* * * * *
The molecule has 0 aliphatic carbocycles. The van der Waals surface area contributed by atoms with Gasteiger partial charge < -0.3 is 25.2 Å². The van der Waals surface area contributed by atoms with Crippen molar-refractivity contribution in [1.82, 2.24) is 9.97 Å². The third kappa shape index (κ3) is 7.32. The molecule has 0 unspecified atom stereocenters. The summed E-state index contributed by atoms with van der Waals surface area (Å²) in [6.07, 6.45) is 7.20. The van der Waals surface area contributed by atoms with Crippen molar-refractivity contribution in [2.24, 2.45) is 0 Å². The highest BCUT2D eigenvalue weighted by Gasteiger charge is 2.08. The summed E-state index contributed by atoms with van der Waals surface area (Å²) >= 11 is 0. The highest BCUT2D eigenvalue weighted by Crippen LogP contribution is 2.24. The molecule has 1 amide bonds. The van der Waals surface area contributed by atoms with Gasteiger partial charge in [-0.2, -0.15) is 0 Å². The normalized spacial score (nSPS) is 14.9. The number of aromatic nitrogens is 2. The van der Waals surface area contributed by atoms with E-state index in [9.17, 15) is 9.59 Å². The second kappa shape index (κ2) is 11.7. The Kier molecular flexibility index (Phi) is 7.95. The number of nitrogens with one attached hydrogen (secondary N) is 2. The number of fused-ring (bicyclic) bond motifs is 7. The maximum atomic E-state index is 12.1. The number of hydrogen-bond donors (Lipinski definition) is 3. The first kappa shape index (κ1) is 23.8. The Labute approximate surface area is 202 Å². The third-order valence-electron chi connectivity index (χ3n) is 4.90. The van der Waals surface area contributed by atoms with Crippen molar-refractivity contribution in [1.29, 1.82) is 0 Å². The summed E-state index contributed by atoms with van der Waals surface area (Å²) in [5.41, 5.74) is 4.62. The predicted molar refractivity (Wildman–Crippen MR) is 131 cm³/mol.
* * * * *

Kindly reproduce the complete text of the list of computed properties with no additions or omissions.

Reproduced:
The molecule has 0 aliphatic carbocycles. The van der Waals surface area contributed by atoms with Gasteiger partial charge < -0.3 is 25.2 Å². The van der Waals surface area contributed by atoms with Crippen molar-refractivity contribution in [1.82, 2.24) is 9.97 Å². The third kappa shape index (κ3) is 7.32. The molecule has 0 unspecified atom stereocenters. The summed E-state index contributed by atoms with van der Waals surface area (Å²) in [6.07, 6.45) is 7.20. The van der Waals surface area contributed by atoms with Crippen molar-refractivity contribution in [2.24, 2.45) is 0 Å². The highest BCUT2D eigenvalue weighted by Gasteiger charge is 2.08. The summed E-state index contributed by atoms with van der Waals surface area (Å²) >= 11 is 0. The highest BCUT2D eigenvalue weighted by Crippen LogP contribution is 2.24. The molecule has 1 amide bonds. The van der Waals surface area contributed by atoms with Gasteiger partial charge in [-0.2, -0.15) is 0 Å². The normalized spacial score (nSPS) is 14.9. The number of aromatic nitrogens is 2. The van der Waals surface area contributed by atoms with E-state index in [9.17, 15) is 9.59 Å². The second kappa shape index (κ2) is 11.7. The Kier molecular flexibility index (Phi) is 7.95. The number of nitrogens with one attached hydrogen (secondary N) is 2. The number of fused-ring (bicyclic) bond motifs is 7. The maximum atomic E-state index is 12.1. The number of hydrogen-bond donors (Lipinski definition) is 3. The first kappa shape index (κ1) is 23.8. The Labute approximate surface area is 202 Å². The third-order valence-electron chi connectivity index (χ3n) is 4.90. The van der Waals surface area contributed by atoms with Crippen molar-refractivity contribution in [1.29, 1.82) is 0 Å². The summed E-state index contributed by atoms with van der Waals surface area (Å²) in [5.41, 5.74) is 4.62. The predicted molar refractivity (Wildman–Crippen MR) is 131 cm³/mol.